Your letter of November 1st makes sad reading. I'm no believer in the joys and comforts of correspondence. My life seems to have been spent in separation from the people I liked and cared about. John Mulgan to Gabrielle Mulgan, Jan 12th, 1944.
The enigmatic figure of John Mulgan remains a striking presence in New Zealand culture, his sole novel, Man Alone, a landmark in the emergence of local literature. A Good Mail presents a generous selection of his letters home letters to those he cared about, but from whom he felt a permanent separation. When he left New Zealand in 1933, he had declared I think Im going to have the best year of my life. That confident expectation carried him through the first half of the thirties, but the growing political unrest in Europe severely dampened his enthusiasm (It's a hell of a world we live in), made him more and more conscious of his separation from whatever home had come to mean, and strengthened his desire to see again his parents, his wife, and the son he scarcely knew. It was a desire that remained unfulfilled, his life ended by his own hand. These letters tell his story.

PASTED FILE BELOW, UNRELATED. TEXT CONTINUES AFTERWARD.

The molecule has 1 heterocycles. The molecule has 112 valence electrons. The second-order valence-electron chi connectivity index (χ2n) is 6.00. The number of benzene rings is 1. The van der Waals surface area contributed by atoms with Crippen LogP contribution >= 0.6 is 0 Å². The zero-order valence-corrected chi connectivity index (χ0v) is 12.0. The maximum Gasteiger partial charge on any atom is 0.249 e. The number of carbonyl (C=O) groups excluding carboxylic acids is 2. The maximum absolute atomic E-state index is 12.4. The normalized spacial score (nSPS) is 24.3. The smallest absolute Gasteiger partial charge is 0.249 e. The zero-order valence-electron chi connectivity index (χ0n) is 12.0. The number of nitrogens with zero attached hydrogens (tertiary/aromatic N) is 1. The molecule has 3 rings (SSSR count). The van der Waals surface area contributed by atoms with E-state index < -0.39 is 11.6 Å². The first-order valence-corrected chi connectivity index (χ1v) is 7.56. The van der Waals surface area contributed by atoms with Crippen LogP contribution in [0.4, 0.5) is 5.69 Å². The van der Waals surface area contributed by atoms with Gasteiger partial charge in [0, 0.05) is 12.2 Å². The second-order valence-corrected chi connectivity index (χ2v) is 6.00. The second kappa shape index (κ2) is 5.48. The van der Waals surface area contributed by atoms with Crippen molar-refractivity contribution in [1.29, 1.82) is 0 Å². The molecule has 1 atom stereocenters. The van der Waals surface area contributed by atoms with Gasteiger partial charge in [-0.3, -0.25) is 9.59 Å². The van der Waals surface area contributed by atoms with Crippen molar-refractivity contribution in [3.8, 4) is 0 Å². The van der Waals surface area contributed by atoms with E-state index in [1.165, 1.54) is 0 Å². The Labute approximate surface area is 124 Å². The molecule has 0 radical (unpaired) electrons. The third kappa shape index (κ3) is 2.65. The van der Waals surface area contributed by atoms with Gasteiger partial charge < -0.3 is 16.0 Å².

Peter Whiteford is Associate Professor of English at Victoria University of Wellington, and Deputy Dean of the Faculty of Humanities and Social Sciences. He has previously edited Vibrant with Words: The Letters of Ursula Bethell (2005) and John Mulgan's war memoir Report on Experience (2010).